Does Cleaning Count As Exercise?

If you find cleaning boring, you might think of it as a form of exercise. But is that true? Anna-Karin Welmer, senior lecturer in physiotherapy, give us the answer.

– It depends on what the alternative is. If the alternative is to go out and exercise or do a regular workout, then the workout is better. But if the alternative is being sedentary, which is an independent risk factor for ill health, then cleaning is better. Low-intensity physical activity, such as dusting or tidying up, is a good way to break the sedentary lifestyle. Slightly more physically demanding cleaning, such as vacuuming, can serve as pulse-raising physical activity, which we are recommended to do 150 to 300 minutes a week.

What about cleaning in professional life?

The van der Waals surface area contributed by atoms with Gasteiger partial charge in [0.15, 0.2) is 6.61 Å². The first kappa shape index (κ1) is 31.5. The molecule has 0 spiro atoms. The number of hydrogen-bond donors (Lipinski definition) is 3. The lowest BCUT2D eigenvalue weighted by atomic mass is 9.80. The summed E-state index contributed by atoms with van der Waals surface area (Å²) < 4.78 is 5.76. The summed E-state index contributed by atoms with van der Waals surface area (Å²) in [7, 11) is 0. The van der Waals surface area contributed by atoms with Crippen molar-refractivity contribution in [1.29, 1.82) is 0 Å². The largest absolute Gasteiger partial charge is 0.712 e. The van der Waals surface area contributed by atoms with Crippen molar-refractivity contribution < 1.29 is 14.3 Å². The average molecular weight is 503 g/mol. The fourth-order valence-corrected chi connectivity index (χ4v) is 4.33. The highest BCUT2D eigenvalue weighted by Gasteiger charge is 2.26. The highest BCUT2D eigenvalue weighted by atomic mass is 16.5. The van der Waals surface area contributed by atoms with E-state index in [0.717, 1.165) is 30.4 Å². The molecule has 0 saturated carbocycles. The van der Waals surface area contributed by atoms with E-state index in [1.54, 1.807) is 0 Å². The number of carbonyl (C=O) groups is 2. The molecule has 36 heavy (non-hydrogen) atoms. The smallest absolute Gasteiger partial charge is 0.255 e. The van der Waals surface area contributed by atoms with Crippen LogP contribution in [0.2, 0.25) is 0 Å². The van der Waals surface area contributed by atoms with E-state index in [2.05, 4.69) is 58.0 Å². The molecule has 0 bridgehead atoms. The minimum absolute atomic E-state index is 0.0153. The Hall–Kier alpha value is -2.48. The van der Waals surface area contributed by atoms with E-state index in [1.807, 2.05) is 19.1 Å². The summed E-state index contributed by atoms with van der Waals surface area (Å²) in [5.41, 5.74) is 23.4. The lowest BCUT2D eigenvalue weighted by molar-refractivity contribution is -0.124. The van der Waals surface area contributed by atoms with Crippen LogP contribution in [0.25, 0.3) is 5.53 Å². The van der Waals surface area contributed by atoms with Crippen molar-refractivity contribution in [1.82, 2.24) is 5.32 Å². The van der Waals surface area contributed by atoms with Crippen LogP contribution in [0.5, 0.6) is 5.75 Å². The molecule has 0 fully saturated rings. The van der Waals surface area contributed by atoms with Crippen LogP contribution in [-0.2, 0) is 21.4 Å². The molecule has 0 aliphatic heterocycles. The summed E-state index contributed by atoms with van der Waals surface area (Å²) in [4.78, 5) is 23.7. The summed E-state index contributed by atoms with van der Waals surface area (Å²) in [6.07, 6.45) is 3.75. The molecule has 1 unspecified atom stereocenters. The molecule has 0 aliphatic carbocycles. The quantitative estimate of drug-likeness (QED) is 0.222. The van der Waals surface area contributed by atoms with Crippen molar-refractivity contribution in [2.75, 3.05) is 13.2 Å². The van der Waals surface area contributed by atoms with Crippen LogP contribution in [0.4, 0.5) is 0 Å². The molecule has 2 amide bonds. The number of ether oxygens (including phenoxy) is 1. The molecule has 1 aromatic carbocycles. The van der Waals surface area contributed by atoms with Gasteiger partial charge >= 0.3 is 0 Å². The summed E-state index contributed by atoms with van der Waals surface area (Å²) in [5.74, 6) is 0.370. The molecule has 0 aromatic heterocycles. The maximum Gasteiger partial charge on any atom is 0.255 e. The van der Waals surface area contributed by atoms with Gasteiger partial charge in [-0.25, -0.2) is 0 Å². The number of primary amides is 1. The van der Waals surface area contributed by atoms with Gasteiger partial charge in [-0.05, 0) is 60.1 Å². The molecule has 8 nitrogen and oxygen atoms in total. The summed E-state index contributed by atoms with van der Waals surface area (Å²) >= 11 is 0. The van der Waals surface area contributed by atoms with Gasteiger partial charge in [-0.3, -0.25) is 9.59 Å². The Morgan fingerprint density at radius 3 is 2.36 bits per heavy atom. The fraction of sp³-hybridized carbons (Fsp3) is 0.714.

– Unfortunately, physical activity done at work, such as cleaning, does not always seem to have the same positive health effects as physical activity done in leisure time. This is called the physical activity paradox. It has to do with lack of recovery and lack of ergonomics, but it also seems to matter to what extent it is pleasurable or not.

What do you research?

– My research includes long-term sedentary behavior in older people. In part of our research, we want to use motion sensors on older people to find out how they move. In combination with interviews, we want to find out what they do when they are physically active and what breaks the sedentary lifestyle. Everyday exercise and cleaning are important from that point of view.

Text: Annika Lund for Medicinsk Vetenskap nr 1, 2024

Anna-Karin Welmer. Photo: Ulf Sirborn

Anna-Karin Welmer is a senior lecturer in physiotherapy at the Department of Neurobiology, Care Sciences and Society at Karolinska Institutet.

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